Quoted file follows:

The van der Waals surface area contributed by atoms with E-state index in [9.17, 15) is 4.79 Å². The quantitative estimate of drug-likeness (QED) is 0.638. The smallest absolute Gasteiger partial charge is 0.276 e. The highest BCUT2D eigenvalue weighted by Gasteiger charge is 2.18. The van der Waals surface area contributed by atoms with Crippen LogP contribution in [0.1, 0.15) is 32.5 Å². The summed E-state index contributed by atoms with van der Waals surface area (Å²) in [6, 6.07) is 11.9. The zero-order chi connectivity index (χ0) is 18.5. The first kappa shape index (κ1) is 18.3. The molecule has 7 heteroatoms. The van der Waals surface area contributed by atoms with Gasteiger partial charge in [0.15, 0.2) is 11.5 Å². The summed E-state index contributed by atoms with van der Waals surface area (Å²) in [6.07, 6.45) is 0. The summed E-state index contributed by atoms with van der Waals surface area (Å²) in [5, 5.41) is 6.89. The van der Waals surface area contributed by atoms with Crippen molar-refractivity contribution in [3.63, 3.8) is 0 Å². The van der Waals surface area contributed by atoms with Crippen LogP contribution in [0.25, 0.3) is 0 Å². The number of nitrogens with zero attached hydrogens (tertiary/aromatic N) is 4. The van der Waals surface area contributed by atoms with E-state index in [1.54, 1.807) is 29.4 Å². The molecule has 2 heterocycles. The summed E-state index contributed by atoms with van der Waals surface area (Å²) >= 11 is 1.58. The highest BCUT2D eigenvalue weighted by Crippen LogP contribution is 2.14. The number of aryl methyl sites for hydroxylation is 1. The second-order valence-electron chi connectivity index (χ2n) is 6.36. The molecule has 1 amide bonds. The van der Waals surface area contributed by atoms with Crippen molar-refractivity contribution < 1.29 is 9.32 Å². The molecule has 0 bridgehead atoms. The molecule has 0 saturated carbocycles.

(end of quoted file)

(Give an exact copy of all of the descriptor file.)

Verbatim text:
The van der Waals surface area contributed by atoms with E-state index in [9.17, 15) is 4.79 Å². The quantitative estimate of drug-likeness (QED) is 0.638. The smallest absolute Gasteiger partial charge is 0.276 e. The highest BCUT2D eigenvalue weighted by Gasteiger charge is 2.18. The van der Waals surface area contributed by atoms with Crippen LogP contribution in [0.1, 0.15) is 32.5 Å². The summed E-state index contributed by atoms with van der Waals surface area (Å²) in [6, 6.07) is 11.9. The zero-order chi connectivity index (χ0) is 18.5. The first kappa shape index (κ1) is 18.3. The molecule has 7 heteroatoms. The van der Waals surface area contributed by atoms with Gasteiger partial charge in [0.15, 0.2) is 11.5 Å². The summed E-state index contributed by atoms with van der Waals surface area (Å²) in [6.07, 6.45) is 0. The summed E-state index contributed by atoms with van der Waals surface area (Å²) in [5, 5.41) is 6.89. The van der Waals surface area contributed by atoms with Crippen molar-refractivity contribution in [3.63, 3.8) is 0 Å². The van der Waals surface area contributed by atoms with Crippen LogP contribution in [0.25, 0.3) is 0 Å². The number of nitrogens with zero attached hydrogens (tertiary/aromatic N) is 4. The van der Waals surface area contributed by atoms with E-state index in [1.54, 1.807) is 29.4 Å². The molecule has 2 heterocycles. The summed E-state index contributed by atoms with van der Waals surface area (Å²) >= 11 is 1.58. The highest BCUT2D eigenvalue weighted by Crippen LogP contribution is 2.14. The number of aryl methyl sites for hydroxylation is 1. The second-order valence-electron chi connectivity index (χ2n) is 6.36. The molecule has 1 amide bonds. The van der Waals surface area contributed by atoms with Crippen molar-refractivity contribution < 1.29 is 9.32 Å². The molecule has 0 bridgehead atoms. The molecule has 0 saturated carbocycles.